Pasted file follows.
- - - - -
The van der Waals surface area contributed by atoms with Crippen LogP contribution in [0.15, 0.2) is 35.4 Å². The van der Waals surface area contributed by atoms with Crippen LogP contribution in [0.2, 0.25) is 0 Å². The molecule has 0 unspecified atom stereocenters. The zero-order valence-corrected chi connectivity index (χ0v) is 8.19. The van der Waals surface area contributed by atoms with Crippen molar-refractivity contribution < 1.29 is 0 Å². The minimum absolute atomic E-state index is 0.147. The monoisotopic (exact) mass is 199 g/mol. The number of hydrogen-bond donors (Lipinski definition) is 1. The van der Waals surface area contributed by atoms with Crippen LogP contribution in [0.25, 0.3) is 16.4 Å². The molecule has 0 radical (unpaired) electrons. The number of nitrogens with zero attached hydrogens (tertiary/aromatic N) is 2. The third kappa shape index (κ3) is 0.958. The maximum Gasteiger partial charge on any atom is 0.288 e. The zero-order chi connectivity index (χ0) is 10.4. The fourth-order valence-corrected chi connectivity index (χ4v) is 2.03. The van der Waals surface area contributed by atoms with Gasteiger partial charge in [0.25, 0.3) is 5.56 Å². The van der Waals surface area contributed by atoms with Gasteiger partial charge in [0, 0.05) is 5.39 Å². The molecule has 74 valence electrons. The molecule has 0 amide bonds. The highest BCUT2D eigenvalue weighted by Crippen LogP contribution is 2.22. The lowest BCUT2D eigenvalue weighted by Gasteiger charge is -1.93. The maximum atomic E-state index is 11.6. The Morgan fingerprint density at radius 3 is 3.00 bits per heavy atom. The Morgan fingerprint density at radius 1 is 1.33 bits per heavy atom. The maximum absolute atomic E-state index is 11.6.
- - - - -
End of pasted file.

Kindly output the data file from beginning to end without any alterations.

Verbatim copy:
The van der Waals surface area contributed by atoms with Crippen LogP contribution in [0.15, 0.2) is 35.4 Å². The van der Waals surface area contributed by atoms with Crippen LogP contribution in [0.2, 0.25) is 0 Å². The molecule has 0 unspecified atom stereocenters. The zero-order valence-corrected chi connectivity index (χ0v) is 8.19. The van der Waals surface area contributed by atoms with Crippen molar-refractivity contribution < 1.29 is 0 Å². The minimum absolute atomic E-state index is 0.147. The monoisotopic (exact) mass is 199 g/mol. The number of hydrogen-bond donors (Lipinski definition) is 1. The van der Waals surface area contributed by atoms with Crippen LogP contribution in [0.25, 0.3) is 16.4 Å². The molecule has 0 radical (unpaired) electrons. The number of nitrogens with zero attached hydrogens (tertiary/aromatic N) is 2. The third kappa shape index (κ3) is 0.958. The maximum Gasteiger partial charge on any atom is 0.288 e. The zero-order chi connectivity index (χ0) is 10.4. The fourth-order valence-corrected chi connectivity index (χ4v) is 2.03. The van der Waals surface area contributed by atoms with Gasteiger partial charge in [0.25, 0.3) is 5.56 Å². The van der Waals surface area contributed by atoms with Gasteiger partial charge in [0, 0.05) is 5.39 Å². The molecule has 74 valence electrons. The molecule has 0 amide bonds. The highest BCUT2D eigenvalue weighted by Crippen LogP contribution is 2.22. The lowest BCUT2D eigenvalue weighted by Gasteiger charge is -1.93. The maximum atomic E-state index is 11.6. The Morgan fingerprint density at radius 3 is 3.00 bits per heavy atom. The Morgan fingerprint density at radius 1 is 1.33 bits per heavy atom. The maximum absolute atomic E-state index is 11.6.